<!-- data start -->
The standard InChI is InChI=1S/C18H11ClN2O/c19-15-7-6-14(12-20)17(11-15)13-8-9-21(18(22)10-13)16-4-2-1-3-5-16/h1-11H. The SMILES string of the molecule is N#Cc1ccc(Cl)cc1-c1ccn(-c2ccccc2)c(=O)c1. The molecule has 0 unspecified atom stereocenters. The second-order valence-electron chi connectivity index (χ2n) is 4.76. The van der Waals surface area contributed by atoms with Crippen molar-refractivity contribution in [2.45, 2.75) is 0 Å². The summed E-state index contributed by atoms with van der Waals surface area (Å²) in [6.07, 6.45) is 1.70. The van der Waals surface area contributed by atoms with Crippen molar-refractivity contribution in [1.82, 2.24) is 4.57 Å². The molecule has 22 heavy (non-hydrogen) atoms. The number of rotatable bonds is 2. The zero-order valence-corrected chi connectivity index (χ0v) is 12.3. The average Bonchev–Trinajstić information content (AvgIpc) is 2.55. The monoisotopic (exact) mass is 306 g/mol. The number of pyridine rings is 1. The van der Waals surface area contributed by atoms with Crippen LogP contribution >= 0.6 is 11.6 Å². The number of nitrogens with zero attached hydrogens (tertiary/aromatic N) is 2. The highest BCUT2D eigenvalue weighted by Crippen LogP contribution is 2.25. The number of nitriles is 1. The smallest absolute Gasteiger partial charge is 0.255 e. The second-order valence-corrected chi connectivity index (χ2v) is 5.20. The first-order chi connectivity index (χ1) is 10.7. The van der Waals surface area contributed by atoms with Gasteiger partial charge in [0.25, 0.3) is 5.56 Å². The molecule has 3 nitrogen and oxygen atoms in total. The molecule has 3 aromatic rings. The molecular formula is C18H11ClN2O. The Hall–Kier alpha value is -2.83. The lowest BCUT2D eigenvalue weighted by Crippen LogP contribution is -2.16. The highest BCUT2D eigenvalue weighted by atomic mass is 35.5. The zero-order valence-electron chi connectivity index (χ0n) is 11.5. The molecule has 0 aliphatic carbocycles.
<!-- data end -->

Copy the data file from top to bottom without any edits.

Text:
The standard InChI is InChI=1S/C18H11ClN2O/c19-15-7-6-14(12-20)17(11-15)13-8-9-21(18(22)10-13)16-4-2-1-3-5-16/h1-11H. The SMILES string of the molecule is N#Cc1ccc(Cl)cc1-c1ccn(-c2ccccc2)c(=O)c1. The molecule has 0 unspecified atom stereocenters. The second-order valence-electron chi connectivity index (χ2n) is 4.76. The van der Waals surface area contributed by atoms with Crippen molar-refractivity contribution in [2.45, 2.75) is 0 Å². The summed E-state index contributed by atoms with van der Waals surface area (Å²) in [6.07, 6.45) is 1.70. The van der Waals surface area contributed by atoms with Crippen molar-refractivity contribution in [1.82, 2.24) is 4.57 Å². The molecule has 22 heavy (non-hydrogen) atoms. The number of rotatable bonds is 2. The zero-order valence-corrected chi connectivity index (χ0v) is 12.3. The average Bonchev–Trinajstić information content (AvgIpc) is 2.55. The monoisotopic (exact) mass is 306 g/mol. The number of pyridine rings is 1. The van der Waals surface area contributed by atoms with Crippen LogP contribution >= 0.6 is 11.6 Å². The number of nitrogens with zero attached hydrogens (tertiary/aromatic N) is 2. The highest BCUT2D eigenvalue weighted by Crippen LogP contribution is 2.25. The number of nitriles is 1. The smallest absolute Gasteiger partial charge is 0.255 e. The second-order valence-corrected chi connectivity index (χ2v) is 5.20. The first-order chi connectivity index (χ1) is 10.7. The van der Waals surface area contributed by atoms with Gasteiger partial charge in [0.25, 0.3) is 5.56 Å². The molecule has 3 nitrogen and oxygen atoms in total. The molecule has 3 aromatic rings. The molecular formula is C18H11ClN2O. The Hall–Kier alpha value is -2.83. The lowest BCUT2D eigenvalue weighted by Crippen LogP contribution is -2.16. The highest BCUT2D eigenvalue weighted by atomic mass is 35.5. The zero-order valence-electron chi connectivity index (χ0n) is 11.5. The molecule has 0 aliphatic carbocycles.